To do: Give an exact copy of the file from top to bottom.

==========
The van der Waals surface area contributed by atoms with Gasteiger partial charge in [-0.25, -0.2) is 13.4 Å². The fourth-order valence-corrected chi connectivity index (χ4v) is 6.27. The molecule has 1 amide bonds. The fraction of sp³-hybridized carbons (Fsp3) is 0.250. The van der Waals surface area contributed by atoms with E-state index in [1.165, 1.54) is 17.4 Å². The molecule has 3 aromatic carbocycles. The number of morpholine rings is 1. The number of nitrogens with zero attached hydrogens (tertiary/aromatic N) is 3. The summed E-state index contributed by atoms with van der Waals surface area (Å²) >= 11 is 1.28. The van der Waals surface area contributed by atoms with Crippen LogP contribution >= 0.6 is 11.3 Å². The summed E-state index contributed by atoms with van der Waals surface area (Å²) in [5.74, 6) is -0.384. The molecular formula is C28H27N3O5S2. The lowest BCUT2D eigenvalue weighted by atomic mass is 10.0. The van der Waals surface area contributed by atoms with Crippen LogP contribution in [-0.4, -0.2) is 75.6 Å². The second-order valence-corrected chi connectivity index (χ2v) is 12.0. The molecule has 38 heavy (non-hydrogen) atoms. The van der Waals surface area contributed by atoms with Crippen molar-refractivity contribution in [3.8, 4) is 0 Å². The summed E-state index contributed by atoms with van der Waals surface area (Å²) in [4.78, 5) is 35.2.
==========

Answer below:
The van der Waals surface area contributed by atoms with Gasteiger partial charge in [-0.25, -0.2) is 13.4 Å². The fourth-order valence-corrected chi connectivity index (χ4v) is 6.27. The molecule has 1 amide bonds. The fraction of sp³-hybridized carbons (Fsp3) is 0.250. The van der Waals surface area contributed by atoms with E-state index in [1.165, 1.54) is 17.4 Å². The molecule has 3 aromatic carbocycles. The number of morpholine rings is 1. The number of nitrogens with zero attached hydrogens (tertiary/aromatic N) is 3. The summed E-state index contributed by atoms with van der Waals surface area (Å²) >= 11 is 1.28. The van der Waals surface area contributed by atoms with Crippen LogP contribution >= 0.6 is 11.3 Å². The summed E-state index contributed by atoms with van der Waals surface area (Å²) in [5.74, 6) is -0.384. The molecular formula is C28H27N3O5S2. The lowest BCUT2D eigenvalue weighted by atomic mass is 10.0. The van der Waals surface area contributed by atoms with Crippen LogP contribution in [-0.4, -0.2) is 75.6 Å². The second-order valence-corrected chi connectivity index (χ2v) is 12.0. The molecule has 38 heavy (non-hydrogen) atoms. The van der Waals surface area contributed by atoms with Crippen molar-refractivity contribution in [3.8, 4) is 0 Å². The summed E-state index contributed by atoms with van der Waals surface area (Å²) in [4.78, 5) is 35.2.